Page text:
I was raised that way and I don't believe everything I grew up with or everything my Mom believes but overall it was a wonderful, joyful childhood and I think that I am a smart and responsible adult who deeply cares about other people and the planet. I try to live my life in a way that is in harmony with the values of holistic living and sustainability, and I'm proud of that. I TRY not to push it on other people (yeah I am a nag about food sometimes). I'm not much of an activist, even. But as childhoods go, mine was set pretty high on the hippie dial. I made my own tie dye AND my own Native American-style (exactly what style of Native American, I do not know, that was just how it was billed) drum, attended sweat lodges and crystal shows, and was unfazed by talk of Lakota medicine women or Indian gurus because that was pretty normal. It wasn't until I went to 2nd grade that I had a huge culture shock that has never quite left me. I am weird. I have had to defend my lifestyle and choices all my life. Why I didn't go to school, didn't go to college, don't take Tylenol when I have a headache, try to avoid GMOs.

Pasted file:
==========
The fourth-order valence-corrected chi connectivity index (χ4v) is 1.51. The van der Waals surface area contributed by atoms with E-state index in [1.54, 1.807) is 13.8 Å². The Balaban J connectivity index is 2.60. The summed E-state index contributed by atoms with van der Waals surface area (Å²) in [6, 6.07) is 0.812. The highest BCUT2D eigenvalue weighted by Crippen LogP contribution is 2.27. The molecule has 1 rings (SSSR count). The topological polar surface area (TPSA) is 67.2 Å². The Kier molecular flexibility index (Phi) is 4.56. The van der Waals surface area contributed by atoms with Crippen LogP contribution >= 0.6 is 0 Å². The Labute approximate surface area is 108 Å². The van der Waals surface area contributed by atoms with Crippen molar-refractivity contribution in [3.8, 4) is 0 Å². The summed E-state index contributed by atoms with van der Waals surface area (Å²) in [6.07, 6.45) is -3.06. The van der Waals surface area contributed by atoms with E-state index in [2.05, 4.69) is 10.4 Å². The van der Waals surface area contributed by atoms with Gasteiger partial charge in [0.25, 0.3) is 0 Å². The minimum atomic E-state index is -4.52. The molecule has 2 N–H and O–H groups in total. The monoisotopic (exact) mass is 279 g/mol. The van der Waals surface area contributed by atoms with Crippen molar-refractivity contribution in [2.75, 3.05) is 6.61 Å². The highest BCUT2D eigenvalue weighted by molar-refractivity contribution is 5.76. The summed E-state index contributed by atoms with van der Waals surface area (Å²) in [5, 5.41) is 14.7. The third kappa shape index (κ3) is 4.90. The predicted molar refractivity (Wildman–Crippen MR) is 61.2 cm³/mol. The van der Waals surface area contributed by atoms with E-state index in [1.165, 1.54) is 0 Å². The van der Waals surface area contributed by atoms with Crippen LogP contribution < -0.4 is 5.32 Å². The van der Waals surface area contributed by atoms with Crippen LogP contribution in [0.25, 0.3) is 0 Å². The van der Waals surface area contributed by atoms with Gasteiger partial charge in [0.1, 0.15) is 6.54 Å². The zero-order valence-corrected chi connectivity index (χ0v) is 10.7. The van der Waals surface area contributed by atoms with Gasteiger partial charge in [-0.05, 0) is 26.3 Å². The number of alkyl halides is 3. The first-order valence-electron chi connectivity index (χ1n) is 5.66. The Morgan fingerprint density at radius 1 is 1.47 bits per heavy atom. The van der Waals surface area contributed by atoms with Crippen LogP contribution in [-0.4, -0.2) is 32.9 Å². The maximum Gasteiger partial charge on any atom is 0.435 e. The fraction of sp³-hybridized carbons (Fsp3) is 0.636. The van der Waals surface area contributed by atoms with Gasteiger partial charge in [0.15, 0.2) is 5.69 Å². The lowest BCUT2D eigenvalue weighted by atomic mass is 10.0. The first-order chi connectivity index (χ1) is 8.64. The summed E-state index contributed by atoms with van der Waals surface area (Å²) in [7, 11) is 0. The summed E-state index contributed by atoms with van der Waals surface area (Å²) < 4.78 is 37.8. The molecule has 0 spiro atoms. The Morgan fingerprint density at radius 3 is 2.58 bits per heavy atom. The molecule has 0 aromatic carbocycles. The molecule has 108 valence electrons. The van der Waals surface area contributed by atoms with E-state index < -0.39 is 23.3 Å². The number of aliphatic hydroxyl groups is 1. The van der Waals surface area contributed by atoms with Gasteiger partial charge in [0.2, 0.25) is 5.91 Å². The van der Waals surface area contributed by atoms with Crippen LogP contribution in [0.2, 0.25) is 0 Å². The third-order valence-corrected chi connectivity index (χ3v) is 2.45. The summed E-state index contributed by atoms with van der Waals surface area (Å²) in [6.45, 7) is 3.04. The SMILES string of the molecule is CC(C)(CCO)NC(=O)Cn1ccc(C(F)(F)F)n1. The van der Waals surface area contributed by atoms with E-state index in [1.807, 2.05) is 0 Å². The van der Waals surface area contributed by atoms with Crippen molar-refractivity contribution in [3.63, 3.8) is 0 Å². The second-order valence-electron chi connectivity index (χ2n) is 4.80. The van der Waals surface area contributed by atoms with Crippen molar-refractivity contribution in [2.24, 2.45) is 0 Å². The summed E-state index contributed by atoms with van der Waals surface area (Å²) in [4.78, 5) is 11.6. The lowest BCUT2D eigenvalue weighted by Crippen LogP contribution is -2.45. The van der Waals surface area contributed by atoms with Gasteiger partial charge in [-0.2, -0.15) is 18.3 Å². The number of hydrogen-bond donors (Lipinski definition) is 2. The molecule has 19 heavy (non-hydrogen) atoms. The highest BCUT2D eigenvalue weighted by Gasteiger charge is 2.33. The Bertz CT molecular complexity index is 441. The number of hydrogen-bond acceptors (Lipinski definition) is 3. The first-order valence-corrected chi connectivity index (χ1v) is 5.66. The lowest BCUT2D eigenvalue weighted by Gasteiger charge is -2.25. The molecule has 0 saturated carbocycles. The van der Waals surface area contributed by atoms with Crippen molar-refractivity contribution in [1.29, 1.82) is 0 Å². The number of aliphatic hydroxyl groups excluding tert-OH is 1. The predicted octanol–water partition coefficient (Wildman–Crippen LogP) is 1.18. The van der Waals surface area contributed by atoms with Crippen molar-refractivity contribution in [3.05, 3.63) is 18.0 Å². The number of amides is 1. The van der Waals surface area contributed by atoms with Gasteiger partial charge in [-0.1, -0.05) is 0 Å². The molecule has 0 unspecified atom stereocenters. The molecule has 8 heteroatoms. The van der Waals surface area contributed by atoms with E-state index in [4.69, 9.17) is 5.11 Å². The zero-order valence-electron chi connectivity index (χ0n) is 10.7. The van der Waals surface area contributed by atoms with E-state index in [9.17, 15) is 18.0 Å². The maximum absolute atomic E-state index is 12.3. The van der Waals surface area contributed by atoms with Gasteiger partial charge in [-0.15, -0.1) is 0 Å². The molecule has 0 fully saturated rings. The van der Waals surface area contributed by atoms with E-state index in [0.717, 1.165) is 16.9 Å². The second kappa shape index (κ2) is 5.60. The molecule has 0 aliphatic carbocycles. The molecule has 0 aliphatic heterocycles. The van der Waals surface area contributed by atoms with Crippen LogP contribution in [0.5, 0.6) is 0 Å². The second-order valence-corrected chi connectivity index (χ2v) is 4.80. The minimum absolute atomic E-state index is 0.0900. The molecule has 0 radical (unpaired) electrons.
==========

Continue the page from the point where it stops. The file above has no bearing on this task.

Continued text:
In kidlit, OTOH, many hippie characters are parents that the MC is desperately trying to distance themselves from. I have seen mockeries of recycling! Herbal tea drinking! And, lest you forget, poor tasty organic apples! How dare those mean old parents foist environmentalism on their groaning teenagers! Even though in the real world I often see kids caring deeply about the planet. And I think the children of environmentally minded parents don't usually reject everything their parents taught them. Ditto other lifestyle choices.